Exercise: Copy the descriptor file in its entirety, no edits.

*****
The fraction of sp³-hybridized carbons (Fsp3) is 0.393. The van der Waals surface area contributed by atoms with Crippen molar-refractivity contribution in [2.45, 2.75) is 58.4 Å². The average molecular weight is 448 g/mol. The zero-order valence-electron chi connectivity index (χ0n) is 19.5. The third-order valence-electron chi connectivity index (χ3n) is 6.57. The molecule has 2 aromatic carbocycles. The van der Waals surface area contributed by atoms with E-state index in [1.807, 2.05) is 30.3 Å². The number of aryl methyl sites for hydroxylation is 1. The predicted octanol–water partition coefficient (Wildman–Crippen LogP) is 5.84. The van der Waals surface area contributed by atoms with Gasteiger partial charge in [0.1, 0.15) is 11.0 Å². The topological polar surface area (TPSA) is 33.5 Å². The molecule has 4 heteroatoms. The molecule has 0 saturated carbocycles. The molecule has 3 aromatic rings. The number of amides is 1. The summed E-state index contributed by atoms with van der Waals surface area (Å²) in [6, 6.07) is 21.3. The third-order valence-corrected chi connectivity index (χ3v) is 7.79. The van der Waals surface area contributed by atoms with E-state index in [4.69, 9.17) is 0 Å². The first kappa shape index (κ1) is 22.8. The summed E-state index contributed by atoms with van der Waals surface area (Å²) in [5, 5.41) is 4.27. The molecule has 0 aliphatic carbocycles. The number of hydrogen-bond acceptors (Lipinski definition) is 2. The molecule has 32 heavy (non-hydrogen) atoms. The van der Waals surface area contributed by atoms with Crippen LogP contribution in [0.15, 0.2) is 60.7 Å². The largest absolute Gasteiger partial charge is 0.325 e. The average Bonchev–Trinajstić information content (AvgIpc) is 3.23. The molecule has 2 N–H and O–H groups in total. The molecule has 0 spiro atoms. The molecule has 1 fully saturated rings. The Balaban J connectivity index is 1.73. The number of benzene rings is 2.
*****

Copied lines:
The fraction of sp³-hybridized carbons (Fsp3) is 0.393. The van der Waals surface area contributed by atoms with Crippen molar-refractivity contribution in [2.45, 2.75) is 58.4 Å². The average molecular weight is 448 g/mol. The zero-order valence-electron chi connectivity index (χ0n) is 19.5. The third-order valence-electron chi connectivity index (χ3n) is 6.57. The molecule has 2 aromatic carbocycles. The van der Waals surface area contributed by atoms with E-state index in [1.807, 2.05) is 30.3 Å². The number of aryl methyl sites for hydroxylation is 1. The predicted octanol–water partition coefficient (Wildman–Crippen LogP) is 5.84. The van der Waals surface area contributed by atoms with Gasteiger partial charge in [0.1, 0.15) is 11.0 Å². The topological polar surface area (TPSA) is 33.5 Å². The molecule has 4 heteroatoms. The molecule has 0 saturated carbocycles. The molecule has 3 aromatic rings. The number of amides is 1. The summed E-state index contributed by atoms with van der Waals surface area (Å²) in [6, 6.07) is 21.3. The third-order valence-corrected chi connectivity index (χ3v) is 7.79. The van der Waals surface area contributed by atoms with E-state index in [4.69, 9.17) is 0 Å². The first kappa shape index (κ1) is 22.8. The summed E-state index contributed by atoms with van der Waals surface area (Å²) in [5, 5.41) is 4.27. The molecule has 0 aliphatic carbocycles. The number of hydrogen-bond acceptors (Lipinski definition) is 2. The molecule has 32 heavy (non-hydrogen) atoms. The van der Waals surface area contributed by atoms with Crippen LogP contribution in [0.15, 0.2) is 60.7 Å². The largest absolute Gasteiger partial charge is 0.325 e. The average Bonchev–Trinajstić information content (AvgIpc) is 3.23. The molecule has 2 N–H and O–H groups in total. The molecule has 0 spiro atoms. The molecule has 1 fully saturated rings. The Balaban J connectivity index is 1.73. The number of benzene rings is 2.